Use an agree disagree sandwich. This means three paragraphs in the main body of your essay with agree/disagree/agree or disagree/ agree/ disagree- depending on your line of argument. Your middle paragraph i.e. the line you are not arguing should be qualified - e.g distance yourself with phrases like 'It can be argued....' and end the middle paragraph with a restatement of your line. e.g 'Granted there are some differences/agreements  over ........however more fundamental differences/ agreements are 

 Add in a key thinker.

Areas of agreement:

·        A critique of capitalism as fundamentally damaging to human nature and society.

·        Common humanity and cooperation are natural.

·        A belief that inequality is not due to differing ability or effort but is the result of the fundamentally unfair structure of a society based on inherited privilege.

·        The plasticity, sociability and malleability of human nature — a positive and optimistic view of the possibility of improvement and the role of our surroundings in creating our personalities.

·        Equality of outcome — the need to eradicate or narrow the gap between rich and poor to ensure fairness, freedom and justice for all.

Finish your paragraph with a clear judgement (AO3) and link back to the exact wording of the question, such as:

Although there are significant areas of agreement over capitalism, the areas of disagreement between the strands are much more significant.

Then move onto the areas of division and pick out 2–3 significant aspects to write on. Use key thinkers to show contrast, e.g.:

Marx argued that capitalism created two classes, whose interests were utterly in conflict and irreconcilable. However, Crosland, writing in the mid-twentieth century, updated this view to argue that there was now a large and growing managerial class in the middle, and that instead of focusing on capitalism, socialists should focus on how to create a more equal society using progressive taxation and a generous welfare state.

Differences within socialism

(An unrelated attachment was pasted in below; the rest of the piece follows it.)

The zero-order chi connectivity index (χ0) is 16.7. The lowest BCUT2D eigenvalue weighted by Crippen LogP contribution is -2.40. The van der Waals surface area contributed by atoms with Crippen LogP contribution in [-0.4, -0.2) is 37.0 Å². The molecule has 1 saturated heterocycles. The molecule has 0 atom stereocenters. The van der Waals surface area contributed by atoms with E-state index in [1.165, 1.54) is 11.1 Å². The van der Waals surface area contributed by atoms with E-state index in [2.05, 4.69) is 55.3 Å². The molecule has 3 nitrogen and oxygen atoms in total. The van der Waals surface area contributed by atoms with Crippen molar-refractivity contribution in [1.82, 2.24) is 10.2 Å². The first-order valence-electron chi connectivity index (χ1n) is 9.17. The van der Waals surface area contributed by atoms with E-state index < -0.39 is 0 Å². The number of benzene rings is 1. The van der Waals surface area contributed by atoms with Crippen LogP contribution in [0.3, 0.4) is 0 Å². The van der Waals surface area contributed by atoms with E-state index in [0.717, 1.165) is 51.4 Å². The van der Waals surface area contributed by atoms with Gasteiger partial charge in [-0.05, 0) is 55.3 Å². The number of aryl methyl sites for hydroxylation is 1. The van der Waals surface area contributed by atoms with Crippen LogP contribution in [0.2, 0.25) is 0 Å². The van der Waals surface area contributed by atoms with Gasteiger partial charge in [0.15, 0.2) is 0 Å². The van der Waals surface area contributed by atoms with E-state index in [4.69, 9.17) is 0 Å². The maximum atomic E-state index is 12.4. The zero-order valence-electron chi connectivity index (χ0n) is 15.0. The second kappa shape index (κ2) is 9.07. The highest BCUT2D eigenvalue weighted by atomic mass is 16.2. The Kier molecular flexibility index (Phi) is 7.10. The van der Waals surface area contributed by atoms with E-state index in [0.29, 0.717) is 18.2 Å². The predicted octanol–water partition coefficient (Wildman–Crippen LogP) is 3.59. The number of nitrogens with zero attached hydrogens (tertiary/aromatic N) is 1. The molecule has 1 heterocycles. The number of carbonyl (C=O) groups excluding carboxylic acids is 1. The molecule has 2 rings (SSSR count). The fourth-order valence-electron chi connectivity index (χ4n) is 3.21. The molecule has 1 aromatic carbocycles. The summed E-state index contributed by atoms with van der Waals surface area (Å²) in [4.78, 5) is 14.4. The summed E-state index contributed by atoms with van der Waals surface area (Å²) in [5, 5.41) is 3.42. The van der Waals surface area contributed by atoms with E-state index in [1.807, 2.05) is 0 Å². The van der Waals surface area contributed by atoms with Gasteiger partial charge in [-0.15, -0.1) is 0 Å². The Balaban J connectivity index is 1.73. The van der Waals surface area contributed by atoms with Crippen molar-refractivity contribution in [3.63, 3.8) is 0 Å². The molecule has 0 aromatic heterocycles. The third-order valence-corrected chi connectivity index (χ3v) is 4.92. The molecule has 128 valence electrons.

Make sure you use the Edexcel specification terminology. For example, ‘bourgeoisie and proletariat’ is much more accurate than ‘rich and poor’ or ‘upper and lower class’.

Integrating the thinkers

You need to cite at least two thinkers or your mark will be capped. Three would be wiser. Use them to support and explain your ideas, rather than adding them to the end of a paragraph as an afterthought. For example, you can use Marx’s analysis of capitalism to explain the revolutionary socialist approach to the economy. Beatrice Webb is useful, as she bridges the gap between revolutionary and evolutionary socialism, rejecting violence and revolution but seeking radical alternatives to capitalism. She could be used to show how socialists agree in terms of their analysis of capitalism, even if they don’t agree on methods.

Do I need examples?

It is not necessary to include recent examples in socialism, such as Bernie Sanders or Jeremy Corbyn. There is probably no time, although you could include them in a conclusion if linked to the question, for example mentioning Sanders to show how Third Way ideas have not necessarily triumphed. Examples can be used to develop your AO2 evaluation and analysis points, such as showing how the creation of the welfare state by the postwar Labour government demonstrates how social democrats used the mixed economy and state intervention in order to create a more equal society. That said, you are very limited for time and it is much more important to include the key thinkers.


Do not sit on the fence. To get those AO3 marks you cannot argue that there is both disagreement and agreement. For example:

Socialists do agree that capitalism is deeply flawed and damaging to human nature and society. Therefore the agreement is more significant than the disagreement, which focuses on the alternatives.

clearly comes down on the side of agreement. You will have already mentioned your viewpoint in the introduction and in each paragraph, so it should not come as any surprise to the examiner.